November 7, 2012
Carmen Warschaw, Democratic activist, philanthropist, 95
Carmen H. Warschaw, passionate political activist, strategist, financial backer and “Jewish mother” to generations of Democratic office holders, died — fittingly — on Election Day, Nov. 6, after watching the television prognostications on the presidential race. She was 95.
“A week before the election, she had sent in her absentee ballot,” daughter Hope Warschaw said. “She never had the slightest doubt that President Obama would be re-elected.”
Rep. Howard Berman recalled, “Carmen kept her sharp mind, political focus and sense of humor until the very end. I visited her at Cedars-Sinai a few days before her death, and when Barbara Yaroslavsky, who was sitting at her bedside, told her I was at the door, Carmen called out, ‘Tell him that everyone I know has already voted for him.’ ” (She was referring to a hard-fought race that Berman ultimately lost to fellow Democratic Congressman Brad Sherman.)
Warschaw was born in what was then the still-rustic town of Arcadia, 13 miles northeast of downtown Los Angeles, the daughter of Russian immigrants. Her father, Leo Harvey, founded an aluminum company bearing his name and passed on his liberal values and Democratic loyalty to his two daughters.
As a student at Pasadena City College, Carmen met and married Louis (Lou) Warschaw, and both later graduated from USC. According to friends and family,
the two remained sweethearts throughout their lives.
Lou Warschaw became a prominent business leader in banking, insurance and real estate, and the couple’s philanthropic gifts supported a wide range of medical, academic, artistic and politi-
cal causes, institutions and individuals.
Prominent among their beneficiaries was the Louis Warschaw Prostate Cancer Center at Cedars-Sinai Medical Center, as well as The Casden Institute for the Study of the Jewish Role in American Life at USC.
Another of the couple’s endowments was the USC Chair in Practical Politics. “Carmen believed that most academic studies of politics dealt with the theoretical side, but what was really needed was an understanding of how real nuts-and-bolts politics actually worked,” said Los Angeles County Supervisor Zev Yaroslavsky, a longtime friend.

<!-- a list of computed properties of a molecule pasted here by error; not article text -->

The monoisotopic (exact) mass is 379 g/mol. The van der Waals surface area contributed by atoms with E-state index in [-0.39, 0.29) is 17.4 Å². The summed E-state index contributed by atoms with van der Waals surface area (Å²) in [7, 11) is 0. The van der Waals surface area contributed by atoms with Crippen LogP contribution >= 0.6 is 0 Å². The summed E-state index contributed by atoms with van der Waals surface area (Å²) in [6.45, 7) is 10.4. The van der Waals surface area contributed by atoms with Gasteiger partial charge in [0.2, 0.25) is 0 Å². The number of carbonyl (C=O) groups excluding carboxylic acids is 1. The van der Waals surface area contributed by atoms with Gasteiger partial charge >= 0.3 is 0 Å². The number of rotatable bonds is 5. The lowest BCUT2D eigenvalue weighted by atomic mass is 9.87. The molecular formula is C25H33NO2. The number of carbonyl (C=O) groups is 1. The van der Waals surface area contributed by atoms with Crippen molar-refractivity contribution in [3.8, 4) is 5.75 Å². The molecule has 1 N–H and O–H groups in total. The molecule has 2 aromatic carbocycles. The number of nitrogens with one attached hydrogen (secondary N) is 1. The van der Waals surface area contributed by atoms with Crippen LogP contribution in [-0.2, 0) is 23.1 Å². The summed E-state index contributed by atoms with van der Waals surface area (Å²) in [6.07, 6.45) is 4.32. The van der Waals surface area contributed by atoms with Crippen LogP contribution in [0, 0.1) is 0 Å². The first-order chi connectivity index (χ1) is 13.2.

Carmen Warschaw held prominent lay leadership positions in many organizations, among them the Los Angeles Music Center, the Otis Art Institute, Truman Library Institute and The Jewish Federation of Greater Los Angeles, serving as chair of its Community Relations Committee.
But Warschaw left her deepest imprint on politics and public service. She was a member of the Democratic National Committee, became the first woman to chair the California Fair Employment Practices Commission, and served on the boards of the state’s coastal and fair housing commissions.
In 1968, the Los Angeles Times selected her as Woman of the Year.
Warschaw’s oldest friends and allies in innumerable political battles, fundraisers, and during intimate dinners, were in close agreement on her chief characteristics: Intense loyalty to her friends, but no pardon to those who crossed, or, worse, double-crossed her.
In her private life, she shed her political armor and was a warm, gregarious friend, hostess and mensch.
Lawrence Fisher, who got to know Warschaw in the 1960s when he worked as press secretary for her close political ally, Jesse Unruh, and later when she headed the state’s Democratic Central Committee, recounted an illustrative incident.
“For many years, Carmen had an African-American housekeeper, Ossi Gray, who worked for her, but also became a friend and frequent companion,” he recalled. Eventually, Gray became ill and couldn’t work anymore.
At that point, Warschaw invited Gray to move in with her, saying, “I have a big home with lots of room. You took care of me for many years; now I’ll take care of you.”
An early civil rights advocate, Warschaw practiced at home what she preached outside, observed Grover McKean, who served as Unruh’s chief deputy.
“Carmen always gave these small, intimate dinners for one or a few couples, and often they included African-American friends,” he recalled of the 1960s era of civil rights tensions, when few trespassed the social barrier between blacks and whites.
McKean, who became a Warschaw friend in the late 1970s while working for Unruh, remembered Warschaw from a much earlier encounter.
“When I was 11, my family lived in the Los Feliz area, and the Warschaw family was among our neighbors,” McKean said. In December, young Grover went from house to house selling Christmas tree ornaments.
Although the Warschaws were not among the likely buyers for his wares, he knocked on the door; Carmen came out and bought his entire stock of decorations.
She also used her home to host large
fundraisers for her numerous causes, and she expected her wealthy friends to come across.
McKean attended one such event, and remembers Warschaw welcoming the assembled guests with the words, “You are all here because you gave to the cause — but you didn’t give enough.”
Whatever her other commitments, “She was always there for us, and she volunteered as room mother and Girl Scout Brownie leader,” daughter Susan Robertson said.